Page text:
To explain its spectacular failure, it is necessary to go back to the Hudson Jet's beginnings. The Jet was engineered by Millard Toncray and, as with the big "Step-down" Hudsons, he built it like an armored car with an "all-welded, single-unit Monobilt body-and-frame [with] 5,000 permanent welds."
Hudson urged prospects to
"SEE the economy!" of the 1953 Jet.
It weighed 2,700 pounds, 400-500 pounds less than a Ford or Chevrolet, but about 200-300 pounds more than its compact rivals, the Aero-Willys, Rambler, and Henry J. Happily, the weight was overcome by a strong powerplant with enough speed options to fend off any of those competitors.
Hudson called the Jet's engine "a scaled down H-145" Hornet six -- which it definitely was not. With a 3.00-inch bore and 4.75-inch stroke, its 202-cubic-inch six was clearly derived from the old Commodore Eight, which had been discontinued for 1953. Hudson simply used the existing Commodore engine tooling, subtracted two cylinders, and created the long-stroke Jet Six.
This wasn't as odd as it sounds. The small bore allowed higher compression than could be achieved by a squarer bore/stroke ratio. John Bond figured that 7.0:1 was the limit for a "square" L-head without sacrificing volumetric efficiency. The Jet had 7.5:1, and 8.0:1 was optional.
"The piston speed factor [of a long-stroke engine] can be alleviated by good design and becomes negligible when used with an overdrive or a Dual-Range Hydra-Matic," Bond wrote. "During tests we found that valve-bounce occurred at an indicated 63 mph in second gear, 5,500 rpm. ... We approached these speeds at least 75 times and the little stroker was still running as smoothly and as quietly at the end as at the beginning."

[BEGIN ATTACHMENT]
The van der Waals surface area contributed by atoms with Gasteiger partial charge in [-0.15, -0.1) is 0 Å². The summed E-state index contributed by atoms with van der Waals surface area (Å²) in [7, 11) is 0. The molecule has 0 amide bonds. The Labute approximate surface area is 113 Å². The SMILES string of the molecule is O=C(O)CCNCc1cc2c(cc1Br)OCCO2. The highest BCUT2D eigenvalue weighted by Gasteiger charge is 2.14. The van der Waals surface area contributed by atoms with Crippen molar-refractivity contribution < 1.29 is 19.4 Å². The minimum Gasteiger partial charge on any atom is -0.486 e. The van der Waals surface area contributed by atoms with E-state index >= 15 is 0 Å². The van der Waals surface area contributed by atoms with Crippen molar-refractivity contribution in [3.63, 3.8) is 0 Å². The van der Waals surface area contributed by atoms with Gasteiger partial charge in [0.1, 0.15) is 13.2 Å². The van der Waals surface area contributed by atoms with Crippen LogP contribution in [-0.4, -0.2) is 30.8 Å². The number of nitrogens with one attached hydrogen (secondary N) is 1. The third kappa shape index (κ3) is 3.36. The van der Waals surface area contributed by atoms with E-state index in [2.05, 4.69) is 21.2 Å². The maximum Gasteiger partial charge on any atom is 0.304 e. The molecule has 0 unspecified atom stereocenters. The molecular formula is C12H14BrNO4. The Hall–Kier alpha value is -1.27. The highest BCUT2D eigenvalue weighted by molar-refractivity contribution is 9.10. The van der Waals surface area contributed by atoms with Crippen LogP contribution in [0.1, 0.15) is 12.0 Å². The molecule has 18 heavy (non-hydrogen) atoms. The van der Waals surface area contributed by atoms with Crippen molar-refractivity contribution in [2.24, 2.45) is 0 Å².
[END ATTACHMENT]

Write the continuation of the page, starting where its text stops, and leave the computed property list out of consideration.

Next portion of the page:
"This extremely high-compression ratio gives you unequaled efficiency and maximum economy," said the brochure. "The engine in the Hudson Jet employs the same principles of design -- the same-type oversize bearings and rugged construction -- as the famous H-145 engine in the fabulous Hudson Hornet. It's so smooth, so quietly efficient that a vibration damper is not actually needed, though the best type is provided. ... Hudson's exclusive high-chrome-alloy cylinder block is the toughest in the industry. It machines to a mirror-like finish and outwears ordinary blocks by thousands of miles. This extra-tough cylinder block keeps your engine running like new longer and cuts oil consumption to an absolute minimum."
The Jet offered an array of engines and drivetrains much broader than its competitors, which relied on low-suds fours or sixes with no pretense of performance. It was the only compact besides Rambler with a Hydra-Matic option ($176). Overdrive cost $102. The standard single-carb engine had 104 bhp. Options included a high-compression aluminum head, which delivered 106 bhp, and Twin H-Power, which gave 112. The two options combined developed 114 horses.
For more on the Hudson Jet's mechanics, continue on to the next page.
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